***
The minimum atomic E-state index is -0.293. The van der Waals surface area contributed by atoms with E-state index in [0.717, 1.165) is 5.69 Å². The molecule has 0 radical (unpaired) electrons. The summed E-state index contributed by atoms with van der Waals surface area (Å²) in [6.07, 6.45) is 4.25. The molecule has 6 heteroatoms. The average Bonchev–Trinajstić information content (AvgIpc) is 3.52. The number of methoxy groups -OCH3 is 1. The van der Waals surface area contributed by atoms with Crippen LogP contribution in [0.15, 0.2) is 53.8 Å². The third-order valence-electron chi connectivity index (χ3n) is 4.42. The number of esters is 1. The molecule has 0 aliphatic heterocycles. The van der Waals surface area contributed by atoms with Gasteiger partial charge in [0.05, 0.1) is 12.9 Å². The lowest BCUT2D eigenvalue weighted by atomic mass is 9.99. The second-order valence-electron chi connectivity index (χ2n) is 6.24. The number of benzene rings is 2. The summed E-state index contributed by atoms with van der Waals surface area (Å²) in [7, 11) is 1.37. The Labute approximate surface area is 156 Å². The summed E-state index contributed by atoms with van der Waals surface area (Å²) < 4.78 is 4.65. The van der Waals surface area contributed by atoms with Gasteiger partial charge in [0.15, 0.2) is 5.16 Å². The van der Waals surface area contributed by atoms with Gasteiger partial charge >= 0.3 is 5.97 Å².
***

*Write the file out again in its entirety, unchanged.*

The minimum atomic E-state index is -0.293. The van der Waals surface area contributed by atoms with E-state index in [0.717, 1.165) is 5.69 Å². The molecule has 0 radical (unpaired) electrons. The summed E-state index contributed by atoms with van der Waals surface area (Å²) in [6.07, 6.45) is 4.25. The molecule has 6 heteroatoms. The average Bonchev–Trinajstić information content (AvgIpc) is 3.52. The number of methoxy groups -OCH3 is 1. The van der Waals surface area contributed by atoms with Crippen LogP contribution in [0.15, 0.2) is 53.8 Å². The third-order valence-electron chi connectivity index (χ3n) is 4.42. The number of esters is 1. The molecule has 0 aliphatic heterocycles. The van der Waals surface area contributed by atoms with Gasteiger partial charge in [0.05, 0.1) is 12.9 Å². The lowest BCUT2D eigenvalue weighted by atomic mass is 9.99. The second-order valence-electron chi connectivity index (χ2n) is 6.24. The number of benzene rings is 2. The summed E-state index contributed by atoms with van der Waals surface area (Å²) in [7, 11) is 1.37. The Labute approximate surface area is 156 Å². The summed E-state index contributed by atoms with van der Waals surface area (Å²) < 4.78 is 4.65. The van der Waals surface area contributed by atoms with Gasteiger partial charge in [0.15, 0.2) is 5.16 Å². The van der Waals surface area contributed by atoms with Gasteiger partial charge >= 0.3 is 5.97 Å².